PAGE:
THE SHADOW OF THE GODS (Book One of The Bloodsworn Saga) by John Gywnne.
Orbit Books h/b May 2021 £15.19. Kindle version £9.99
Reviewed by Ritchie Valentine Smith
John Gwynne is an impressively prolific UK fantasy writer, an award-winner with a strong fan base. ‘The Shadow of the Gods’ begins a new series – the ‘Bloodsworn Saga’. It’s a refreshingly different fantasy (except for being all-white) with a background in the Norse world of the Vikings. The three main characters are Orka, a very deadly fighting woman (spoiler alert) in search of her kidnapped son, Varg, a former thrall and now fighting man who joins the Bloodsworn (a very tough mercenary force), and Elvar, a warrior in the Battle-Grim (a very tough mercenary force). They are drawn well, but I wondered if all main characters had to be fighting men and women using the same or similar weapons. This, and the endless albeit impressive fighting, can make the book a little samey. But when it works, it really works.
At the start, the book is a bit plot-light, and the narrative could get to the point more quickly. There are unforgettable moments in this book, though in the first quarter or so, the viewpoint characters sometimes do little more than view events. Though there are fantastic individual scenes – I particularly liked the fight with the troll – the impressive sound and fury here don’t add up to much as quickly as it could. However, momentum does build, especially in Orka’s story, and the three separate groups of characters all head North. One of the mercenary outfits crosses the lava-filled ‘vaesen pit’ and gets all the way to the legendary Northern killing ground where the gods fought one another. That’s Elvar’s band, the Battle-Grim. It’s fair to say you won’t be disappointed by the showdown at the end.
However, not all is great. Let me give an example of Gwynne’s invention, which is excellent, and also cite a typical small problem with the narrative. In Chapter Twenty-One, we encounter the skeletal ruin of the dragon god Snaka, so huge that there is a fort, town and port built into the dead god’s gigantic skull. Now that is a memorable image. But then tension is dissipated when we follow Elvar up to the fort, which has about six layers of security – with each guard described in dulling detail. (There is, however, a great ‘reveal’ at the end of this chapter.)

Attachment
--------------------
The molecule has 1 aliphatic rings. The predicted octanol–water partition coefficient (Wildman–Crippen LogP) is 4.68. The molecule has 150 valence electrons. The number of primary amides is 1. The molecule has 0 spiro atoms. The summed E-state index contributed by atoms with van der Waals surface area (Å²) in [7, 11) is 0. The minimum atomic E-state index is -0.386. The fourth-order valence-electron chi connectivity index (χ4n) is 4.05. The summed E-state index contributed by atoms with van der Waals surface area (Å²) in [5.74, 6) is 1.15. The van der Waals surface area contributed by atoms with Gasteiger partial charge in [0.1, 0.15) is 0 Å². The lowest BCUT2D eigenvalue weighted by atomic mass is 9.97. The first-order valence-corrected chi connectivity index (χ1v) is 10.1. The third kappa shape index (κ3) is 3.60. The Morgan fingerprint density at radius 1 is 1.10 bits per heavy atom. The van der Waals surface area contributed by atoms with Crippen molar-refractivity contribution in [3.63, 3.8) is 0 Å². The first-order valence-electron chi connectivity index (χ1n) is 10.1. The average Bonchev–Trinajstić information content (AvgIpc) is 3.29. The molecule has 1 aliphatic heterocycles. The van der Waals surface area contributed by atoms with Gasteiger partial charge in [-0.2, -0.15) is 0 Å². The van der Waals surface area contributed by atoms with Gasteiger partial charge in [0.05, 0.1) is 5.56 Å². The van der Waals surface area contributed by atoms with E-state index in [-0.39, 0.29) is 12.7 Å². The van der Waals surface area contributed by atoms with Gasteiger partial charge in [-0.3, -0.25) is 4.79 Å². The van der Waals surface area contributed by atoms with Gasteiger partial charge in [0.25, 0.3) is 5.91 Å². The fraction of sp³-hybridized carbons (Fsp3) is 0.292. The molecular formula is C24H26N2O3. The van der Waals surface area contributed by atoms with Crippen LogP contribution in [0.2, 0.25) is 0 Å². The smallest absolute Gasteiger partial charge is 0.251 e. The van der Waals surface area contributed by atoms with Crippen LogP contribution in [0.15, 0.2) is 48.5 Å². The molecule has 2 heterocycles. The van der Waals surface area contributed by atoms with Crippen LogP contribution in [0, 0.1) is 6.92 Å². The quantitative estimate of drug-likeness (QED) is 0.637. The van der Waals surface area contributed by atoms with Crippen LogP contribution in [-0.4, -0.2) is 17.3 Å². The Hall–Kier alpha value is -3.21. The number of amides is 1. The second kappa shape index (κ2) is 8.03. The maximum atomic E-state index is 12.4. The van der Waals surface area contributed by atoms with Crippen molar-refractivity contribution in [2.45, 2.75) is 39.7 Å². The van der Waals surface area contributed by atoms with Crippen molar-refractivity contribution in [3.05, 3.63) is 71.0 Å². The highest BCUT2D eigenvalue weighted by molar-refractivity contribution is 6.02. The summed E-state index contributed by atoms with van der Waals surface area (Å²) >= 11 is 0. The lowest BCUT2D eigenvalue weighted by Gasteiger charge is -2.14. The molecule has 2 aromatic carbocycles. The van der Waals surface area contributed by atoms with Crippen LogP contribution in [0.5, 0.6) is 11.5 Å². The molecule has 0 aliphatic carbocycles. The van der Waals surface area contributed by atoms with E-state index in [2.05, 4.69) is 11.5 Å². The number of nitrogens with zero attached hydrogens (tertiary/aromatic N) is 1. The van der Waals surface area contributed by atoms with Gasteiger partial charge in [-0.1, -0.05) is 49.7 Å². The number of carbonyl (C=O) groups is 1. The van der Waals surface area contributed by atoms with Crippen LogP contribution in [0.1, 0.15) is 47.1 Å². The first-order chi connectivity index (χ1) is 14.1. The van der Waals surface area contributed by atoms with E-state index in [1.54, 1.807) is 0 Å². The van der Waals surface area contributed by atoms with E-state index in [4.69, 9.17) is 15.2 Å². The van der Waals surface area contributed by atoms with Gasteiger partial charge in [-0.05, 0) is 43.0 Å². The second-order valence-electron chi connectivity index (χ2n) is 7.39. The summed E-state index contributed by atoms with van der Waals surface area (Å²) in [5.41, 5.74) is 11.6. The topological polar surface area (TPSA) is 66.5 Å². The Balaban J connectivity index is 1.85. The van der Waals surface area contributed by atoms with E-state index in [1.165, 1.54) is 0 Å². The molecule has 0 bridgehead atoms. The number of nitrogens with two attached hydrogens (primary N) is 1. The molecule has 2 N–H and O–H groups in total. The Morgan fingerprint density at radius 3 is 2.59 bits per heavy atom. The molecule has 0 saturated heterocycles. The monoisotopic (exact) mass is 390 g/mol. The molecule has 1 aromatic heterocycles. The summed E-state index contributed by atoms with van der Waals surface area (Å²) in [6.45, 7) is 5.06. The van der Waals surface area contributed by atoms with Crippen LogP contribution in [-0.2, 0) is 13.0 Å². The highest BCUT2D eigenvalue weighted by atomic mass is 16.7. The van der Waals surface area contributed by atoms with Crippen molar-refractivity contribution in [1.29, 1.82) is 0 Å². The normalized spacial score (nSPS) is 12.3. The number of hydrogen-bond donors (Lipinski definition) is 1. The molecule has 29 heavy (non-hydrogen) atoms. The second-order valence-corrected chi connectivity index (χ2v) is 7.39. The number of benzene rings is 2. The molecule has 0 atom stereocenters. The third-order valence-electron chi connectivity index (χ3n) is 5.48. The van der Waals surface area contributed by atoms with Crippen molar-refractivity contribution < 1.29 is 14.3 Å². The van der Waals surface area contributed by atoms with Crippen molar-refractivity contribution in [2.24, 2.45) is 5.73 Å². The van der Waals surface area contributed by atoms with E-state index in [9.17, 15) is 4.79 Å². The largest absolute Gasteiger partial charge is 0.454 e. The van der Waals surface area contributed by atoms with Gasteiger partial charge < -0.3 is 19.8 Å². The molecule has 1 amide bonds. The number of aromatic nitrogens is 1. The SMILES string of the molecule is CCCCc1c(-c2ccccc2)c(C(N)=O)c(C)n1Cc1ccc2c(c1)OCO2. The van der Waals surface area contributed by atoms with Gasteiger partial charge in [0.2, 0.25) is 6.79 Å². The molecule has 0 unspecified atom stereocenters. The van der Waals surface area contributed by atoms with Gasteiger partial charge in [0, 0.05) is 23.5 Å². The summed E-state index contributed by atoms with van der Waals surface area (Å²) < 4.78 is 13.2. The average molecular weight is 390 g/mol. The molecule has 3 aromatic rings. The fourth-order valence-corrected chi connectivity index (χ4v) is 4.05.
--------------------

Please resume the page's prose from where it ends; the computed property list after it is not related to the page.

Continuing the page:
So, strengths. This book is well researched and convincing, especially when it comes to weapons and weapons-craft. John Gwynne is a Viking re-enactor, and it shows. Food and feasting are described with authority. Look at the feast in Jarl Logur’s hall, for example. You can almost taste the food and smell it – and also smell the latrines. This isn’t a prettified piece of fantasy: this is the brutal North. It’s also stylishly written: ‘(a) feeling swelled in his chest. Something that was almost incomprehensible to him as his freedom. He felt a glimmer of joy.’ Perhaps the greatest plus factor is the very considerable amount of invention. The gods of this world fought and died, leaving powerful relics like their bones behind. They also have ‘tainted’ children who have inherited some of their powers. The various monsters, sea-serpents and trolls and others, are superbly drawn. The violence is scary, and some scenes (see Chapter Thirty-Six) are genuinely unsettling and eerie.
This book is fierce. (I do have the uneasy feeling that violence is a large part of its appeal. Surely fighting isn’t the only thing worth describing? I suspect Gwynne could extend his range and still bring a very large audience with him.) To be frank, if I was editing this book, some of the first third would be gone, and there would probably be more maps, and most certainly, there’d be a glossary. But, overall, in terms of world-building, invention and quality writing, John Gwynne’s book is divisions above a typical churned-out fantasy. When it got going, I really enjoyed it. I suspect the book may not be to everyone’s taste, but true fans of John Gywnne will find it compelling. ‘The Shadow of the Gods’ may have some flaws, but it is also original, full of colour and incident – and great.